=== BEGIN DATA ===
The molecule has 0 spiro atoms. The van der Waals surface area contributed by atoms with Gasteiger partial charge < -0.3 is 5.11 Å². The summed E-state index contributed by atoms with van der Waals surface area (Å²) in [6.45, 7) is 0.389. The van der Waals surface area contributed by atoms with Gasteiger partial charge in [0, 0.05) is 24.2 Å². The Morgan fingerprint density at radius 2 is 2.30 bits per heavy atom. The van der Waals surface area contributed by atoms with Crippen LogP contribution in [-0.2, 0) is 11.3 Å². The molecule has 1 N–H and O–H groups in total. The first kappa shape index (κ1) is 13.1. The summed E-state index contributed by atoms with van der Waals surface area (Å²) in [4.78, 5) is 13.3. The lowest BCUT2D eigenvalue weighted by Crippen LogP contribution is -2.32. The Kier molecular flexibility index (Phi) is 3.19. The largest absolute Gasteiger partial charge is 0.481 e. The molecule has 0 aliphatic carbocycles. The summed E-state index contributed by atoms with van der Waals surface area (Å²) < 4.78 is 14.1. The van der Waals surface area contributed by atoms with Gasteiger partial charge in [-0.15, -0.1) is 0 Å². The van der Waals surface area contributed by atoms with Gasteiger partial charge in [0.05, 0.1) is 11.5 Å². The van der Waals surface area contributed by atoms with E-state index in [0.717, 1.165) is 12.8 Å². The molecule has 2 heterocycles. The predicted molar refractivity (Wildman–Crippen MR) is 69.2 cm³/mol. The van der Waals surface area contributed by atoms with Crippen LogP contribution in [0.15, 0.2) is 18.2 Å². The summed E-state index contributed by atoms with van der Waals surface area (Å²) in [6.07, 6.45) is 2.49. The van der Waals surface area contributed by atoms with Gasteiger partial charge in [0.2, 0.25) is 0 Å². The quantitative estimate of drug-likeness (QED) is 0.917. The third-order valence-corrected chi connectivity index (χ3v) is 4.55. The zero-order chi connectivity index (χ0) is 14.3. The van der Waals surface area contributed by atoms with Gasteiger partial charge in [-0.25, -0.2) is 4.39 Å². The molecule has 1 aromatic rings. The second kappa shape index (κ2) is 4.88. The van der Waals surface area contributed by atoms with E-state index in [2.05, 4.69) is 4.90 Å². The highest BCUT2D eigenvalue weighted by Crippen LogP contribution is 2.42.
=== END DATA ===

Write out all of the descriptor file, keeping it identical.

The molecule has 0 spiro atoms. The van der Waals surface area contributed by atoms with Gasteiger partial charge < -0.3 is 5.11 Å². The summed E-state index contributed by atoms with van der Waals surface area (Å²) in [6.45, 7) is 0.389. The van der Waals surface area contributed by atoms with Gasteiger partial charge in [0, 0.05) is 24.2 Å². The Morgan fingerprint density at radius 2 is 2.30 bits per heavy atom. The van der Waals surface area contributed by atoms with Crippen LogP contribution in [-0.2, 0) is 11.3 Å². The molecule has 1 N–H and O–H groups in total. The first kappa shape index (κ1) is 13.1. The summed E-state index contributed by atoms with van der Waals surface area (Å²) in [4.78, 5) is 13.3. The lowest BCUT2D eigenvalue weighted by Crippen LogP contribution is -2.32. The Kier molecular flexibility index (Phi) is 3.19. The largest absolute Gasteiger partial charge is 0.481 e. The molecule has 0 aliphatic carbocycles. The summed E-state index contributed by atoms with van der Waals surface area (Å²) < 4.78 is 14.1. The van der Waals surface area contributed by atoms with Gasteiger partial charge in [-0.15, -0.1) is 0 Å². The van der Waals surface area contributed by atoms with Gasteiger partial charge in [0.05, 0.1) is 11.5 Å². The van der Waals surface area contributed by atoms with E-state index in [0.717, 1.165) is 12.8 Å². The molecule has 2 heterocycles. The predicted molar refractivity (Wildman–Crippen MR) is 69.2 cm³/mol. The van der Waals surface area contributed by atoms with Crippen LogP contribution in [0.15, 0.2) is 18.2 Å². The summed E-state index contributed by atoms with van der Waals surface area (Å²) in [6.07, 6.45) is 2.49. The van der Waals surface area contributed by atoms with Gasteiger partial charge in [0.2, 0.25) is 0 Å². The quantitative estimate of drug-likeness (QED) is 0.917. The third-order valence-corrected chi connectivity index (χ3v) is 4.55. The zero-order chi connectivity index (χ0) is 14.3. The van der Waals surface area contributed by atoms with Gasteiger partial charge in [-0.25, -0.2) is 4.39 Å². The molecule has 1 aromatic rings. The second kappa shape index (κ2) is 4.88. The van der Waals surface area contributed by atoms with E-state index in [2.05, 4.69) is 4.90 Å². The highest BCUT2D eigenvalue weighted by Crippen LogP contribution is 2.42.